Night Lights

In some ways it feels a bit surreal finally getting the chance to catch up on some of this winter’s photography while it’s 20+ degrees outside and it’s only March, but when the weather was colder and I was further north in recent months one of the genres of photography that I found myself becoming increasingly engaged in was night and low light work.  Mind you with some of the settings and in particular Aurora Borealis opportunities I have just had it would be hard not too!

During the course of an excellent week in the Cairngorms in January we took full advantage of the fantastically clear conditions by engaging in some evening and dead of night photography.

Here you can see Nigel making the most of the clear conditions to capture an image that (had he turned his camera about 45 degrees to the right) might have looked something like this:

There are certain key elements to this type of night photography and if it’s clear pinpoints of stars that you are after as a rough guide on a 24-70mm lens you really don’t want an exposure of much more than 20 seconds or so. There is a precise calculation for this by the way but I’m all for simplicity of thinking!  What this means is that you need to trust the high ISO capability of your SLR and shoot reasonably wide open in terms of aperture (this was around f4). You must trust your histogram too as your camera’s screen will make things look much brighter than they have really been recorded given it’s the only real light source out there! A really good tripod, mirror lockup and cable release (or self-timer) are also key.

The same steadiness of hand came into play when we tried out some low light shots of the ice formations on one of the nearby streams as well.

Here though it was a question of looking for the right sort of slow shutter speed to give the level of blur in the water that looked most appealing (this was around 30 seconds or so) and in order to emphasise the coldness of the shot and setting a cool white balance was set manually. I just loved some of the detail that could be found in the ice here!

Earlier this month I spent a week in Northern Finland and Norway and stayed in a location that has to be one of the best I’ve been to for opportunities to photograph that wonderful spectacle that is the Aurora borealis or Northern Lights.  I was really pleased to have honed my approach to this type of photography already this winter as when the opportunities came (and boy did they come – we had 4 clear nights and some amazing displays) I wear able to slot into the groove and thinking straight away.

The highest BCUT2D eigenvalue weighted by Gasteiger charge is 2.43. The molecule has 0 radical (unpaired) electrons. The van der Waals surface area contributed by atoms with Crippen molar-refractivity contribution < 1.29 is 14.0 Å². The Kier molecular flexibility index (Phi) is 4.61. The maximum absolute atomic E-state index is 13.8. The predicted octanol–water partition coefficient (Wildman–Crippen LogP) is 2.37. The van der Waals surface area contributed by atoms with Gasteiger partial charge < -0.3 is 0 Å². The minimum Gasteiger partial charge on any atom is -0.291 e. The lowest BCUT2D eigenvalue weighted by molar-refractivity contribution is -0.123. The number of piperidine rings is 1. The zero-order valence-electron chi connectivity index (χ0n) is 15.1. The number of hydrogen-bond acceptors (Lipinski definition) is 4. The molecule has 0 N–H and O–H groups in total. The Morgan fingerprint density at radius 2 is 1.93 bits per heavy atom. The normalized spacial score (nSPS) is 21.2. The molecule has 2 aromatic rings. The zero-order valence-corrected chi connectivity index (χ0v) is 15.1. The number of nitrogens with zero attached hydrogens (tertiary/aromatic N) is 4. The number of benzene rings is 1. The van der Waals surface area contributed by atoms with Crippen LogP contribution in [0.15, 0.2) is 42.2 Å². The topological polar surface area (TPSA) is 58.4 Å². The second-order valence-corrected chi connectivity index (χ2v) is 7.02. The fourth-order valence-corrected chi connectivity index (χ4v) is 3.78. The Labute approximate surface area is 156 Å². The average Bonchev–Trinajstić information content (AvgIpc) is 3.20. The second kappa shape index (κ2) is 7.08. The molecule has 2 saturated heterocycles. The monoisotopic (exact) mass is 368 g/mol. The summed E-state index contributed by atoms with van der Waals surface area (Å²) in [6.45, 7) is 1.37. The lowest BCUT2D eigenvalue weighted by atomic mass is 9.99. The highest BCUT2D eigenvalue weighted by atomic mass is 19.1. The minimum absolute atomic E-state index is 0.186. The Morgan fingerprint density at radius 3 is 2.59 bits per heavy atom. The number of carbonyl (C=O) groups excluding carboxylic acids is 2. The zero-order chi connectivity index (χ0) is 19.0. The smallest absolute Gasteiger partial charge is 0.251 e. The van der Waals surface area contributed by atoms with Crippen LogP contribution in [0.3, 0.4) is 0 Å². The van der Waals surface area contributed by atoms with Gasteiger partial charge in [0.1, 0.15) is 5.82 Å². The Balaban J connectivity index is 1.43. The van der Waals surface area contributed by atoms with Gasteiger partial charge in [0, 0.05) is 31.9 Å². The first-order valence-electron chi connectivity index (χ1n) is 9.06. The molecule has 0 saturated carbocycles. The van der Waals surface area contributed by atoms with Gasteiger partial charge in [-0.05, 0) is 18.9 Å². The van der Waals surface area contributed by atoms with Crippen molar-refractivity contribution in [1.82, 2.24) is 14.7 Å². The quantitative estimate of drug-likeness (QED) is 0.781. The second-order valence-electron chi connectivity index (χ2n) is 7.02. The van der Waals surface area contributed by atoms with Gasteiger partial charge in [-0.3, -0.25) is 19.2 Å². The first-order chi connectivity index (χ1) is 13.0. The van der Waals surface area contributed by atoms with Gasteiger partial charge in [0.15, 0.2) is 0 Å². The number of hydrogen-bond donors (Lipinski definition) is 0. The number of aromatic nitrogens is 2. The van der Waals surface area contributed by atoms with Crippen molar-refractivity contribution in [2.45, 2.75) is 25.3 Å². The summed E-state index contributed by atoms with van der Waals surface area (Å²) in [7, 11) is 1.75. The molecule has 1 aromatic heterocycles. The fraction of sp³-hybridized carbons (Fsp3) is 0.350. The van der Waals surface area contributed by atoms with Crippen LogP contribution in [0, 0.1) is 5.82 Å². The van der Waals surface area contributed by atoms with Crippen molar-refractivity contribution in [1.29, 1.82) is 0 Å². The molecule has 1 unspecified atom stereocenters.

There has been a lot of media coverage and interest in this awesome phenomenon this year as it has been unusually visible in parts of Scotland too, but what makes northern Finland so special in my opinion is that not only is it so light pollution free but it’s weather systems are unaffected by maritime influence so the chances of the lights showing are increased.  All of these images were only on level 3 in terms of potential intensity – it goes up to 9 or 10 I believe.

What all of this meant was plenty of opportunity to experiment with looking for big sweeping motions, deciding if landscape or portrait orientation worked best and also playing around with white balance as well.

All of the images bar this last one were taken on a relatively cool white balance, this one however on the warmer setting I tend to use for my wildlife work – I like the greener effect it gives to the lights themselves but am not so keen on what it does to the snow. It’s a matter of preference though so good to be on your game enough to try things out and when you have found a style and approach that’s working then it’s simply a question of standing back and revelling in what nature has to throw at you too.

Although it’s not the main purpose of the trip (I’m not sure how Northern Lights really can be as it’s so weather dependant) I will be staying at the same place again for 4 nights as part of the new Arctic Winter trip with Natures Images next March so if you fancy the potential to practice your night light photography…..